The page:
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Chester County Press

Howett’s Custom Screen Printing presents $35,000 to OMI

03/21/2024 12:02PM ● By Betsy Brewer Brantner

Dan Greer came before Oxford Borough Council to present a $35,000 check to Julia Lo Ehrhardt, the Oxford Mainstreet, Inc. (OMI) executive director. The funds were raised through the #OxfordStrong t-shirt fundraiser that Howett’s Custom Screen Printing took a leadership role on.

Greer told council that Brian Little from Cameron’s Ace Hardware approached the printing company with the idea.

Greer said, “I underestimated what we would do. We sold over 4,000 shirts.” 

The $35,000 raised through the  #Oxford Strong t-shirt fundraiser was the single largest contribution that Oxford Mainstreet, Inc. received.

Leslie Sleesman, the OMI board chairperson, and Julia Lo Ehrhardt, the OMI executive director, updated council on the status of the organization six months after the horrific fire that damaged several buildings in the downtown last Sept. 13. The fire displaced nearly 100 residents and numerous businesses.

Ehrhardt had just started working as the new executive director for OMI just two days before the fire. OMI’s building was one of the businesses destroyed in the fire.

Ehrhardt explained, “We lost 25 years of Oxford Mainstreet history. We lost all of our supplies for First Friday, street lamps, street beautification equipment, and supplies for events. It was all gone in 24 hours. We got out with just a laptop and we were fortunate.”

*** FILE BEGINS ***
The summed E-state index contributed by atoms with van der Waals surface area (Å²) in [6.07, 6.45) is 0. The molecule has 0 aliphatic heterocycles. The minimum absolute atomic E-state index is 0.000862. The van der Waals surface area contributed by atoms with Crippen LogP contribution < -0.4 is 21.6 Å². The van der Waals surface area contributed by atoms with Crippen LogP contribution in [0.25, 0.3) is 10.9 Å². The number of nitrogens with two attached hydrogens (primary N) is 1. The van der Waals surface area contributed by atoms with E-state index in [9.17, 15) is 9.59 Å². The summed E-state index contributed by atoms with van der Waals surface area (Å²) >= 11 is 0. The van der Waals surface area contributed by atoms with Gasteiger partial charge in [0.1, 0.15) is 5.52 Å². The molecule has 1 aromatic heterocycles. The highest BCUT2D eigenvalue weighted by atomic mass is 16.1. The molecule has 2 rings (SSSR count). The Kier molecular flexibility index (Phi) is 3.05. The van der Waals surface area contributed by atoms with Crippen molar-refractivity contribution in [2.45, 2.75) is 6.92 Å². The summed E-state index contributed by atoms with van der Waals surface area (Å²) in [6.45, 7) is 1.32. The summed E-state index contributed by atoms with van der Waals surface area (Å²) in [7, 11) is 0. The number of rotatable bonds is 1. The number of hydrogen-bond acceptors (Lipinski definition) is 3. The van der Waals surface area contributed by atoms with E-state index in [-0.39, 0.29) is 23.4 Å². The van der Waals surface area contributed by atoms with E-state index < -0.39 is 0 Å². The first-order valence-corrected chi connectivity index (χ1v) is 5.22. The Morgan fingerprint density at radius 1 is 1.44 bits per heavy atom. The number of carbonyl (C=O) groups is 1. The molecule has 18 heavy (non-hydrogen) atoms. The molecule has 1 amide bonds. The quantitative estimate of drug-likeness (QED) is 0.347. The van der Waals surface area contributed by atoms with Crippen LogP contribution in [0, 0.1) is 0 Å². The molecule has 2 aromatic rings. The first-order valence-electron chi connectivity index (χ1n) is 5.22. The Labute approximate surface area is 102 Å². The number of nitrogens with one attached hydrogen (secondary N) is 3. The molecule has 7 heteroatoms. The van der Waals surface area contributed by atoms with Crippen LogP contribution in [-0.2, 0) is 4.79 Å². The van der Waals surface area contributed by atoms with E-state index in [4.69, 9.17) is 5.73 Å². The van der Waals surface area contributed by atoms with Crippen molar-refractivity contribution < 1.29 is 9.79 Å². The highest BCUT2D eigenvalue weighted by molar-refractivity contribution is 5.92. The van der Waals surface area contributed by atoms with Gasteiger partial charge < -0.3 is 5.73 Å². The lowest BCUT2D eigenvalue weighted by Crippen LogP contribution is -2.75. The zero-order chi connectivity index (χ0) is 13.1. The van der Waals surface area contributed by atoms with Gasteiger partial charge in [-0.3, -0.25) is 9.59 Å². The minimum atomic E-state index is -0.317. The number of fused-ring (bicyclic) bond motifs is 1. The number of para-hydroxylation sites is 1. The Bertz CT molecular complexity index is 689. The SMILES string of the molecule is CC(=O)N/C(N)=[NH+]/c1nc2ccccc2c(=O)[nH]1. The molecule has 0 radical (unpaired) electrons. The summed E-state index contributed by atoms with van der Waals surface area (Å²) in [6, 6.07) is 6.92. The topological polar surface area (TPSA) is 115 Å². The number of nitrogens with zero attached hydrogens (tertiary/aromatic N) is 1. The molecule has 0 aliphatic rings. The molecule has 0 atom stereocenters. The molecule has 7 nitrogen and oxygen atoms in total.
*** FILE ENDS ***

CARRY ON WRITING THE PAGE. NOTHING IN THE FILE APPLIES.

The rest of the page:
But Ehrhardt emphasized, “We will overcome the devastation of this fire.”

OMI is now located on the second floor of the Oxford Area Historic Association building. Money has poured in from many donors, from a major supporter to smaller donations. Businesses are helping each other. For example, Neff Physical Therapy is providing storage for OMI.

When Chris Grove, the executive director of the Oxford Area Chamber of Commerce, was interviewed recently, she said, “We even had someone bring their piggy bank in. We had Solanco football team also raise money for us. We continue to have supporters that donate even now.”

Donations to OMI have been used for businesses to cover their insurance deductibles and OMI also covered rent for a business completely wiped out by the fire, like the Maroon Hornet.

Now they are planning for the future.

“We have to look forward,” Ehrhardt said. “We need to talk to businesses and ask people what they want—$8,000 in grants will be distributed to the businesses. Some days I still can’t believe what happened. One thing I know, together we are Oxford Strong!”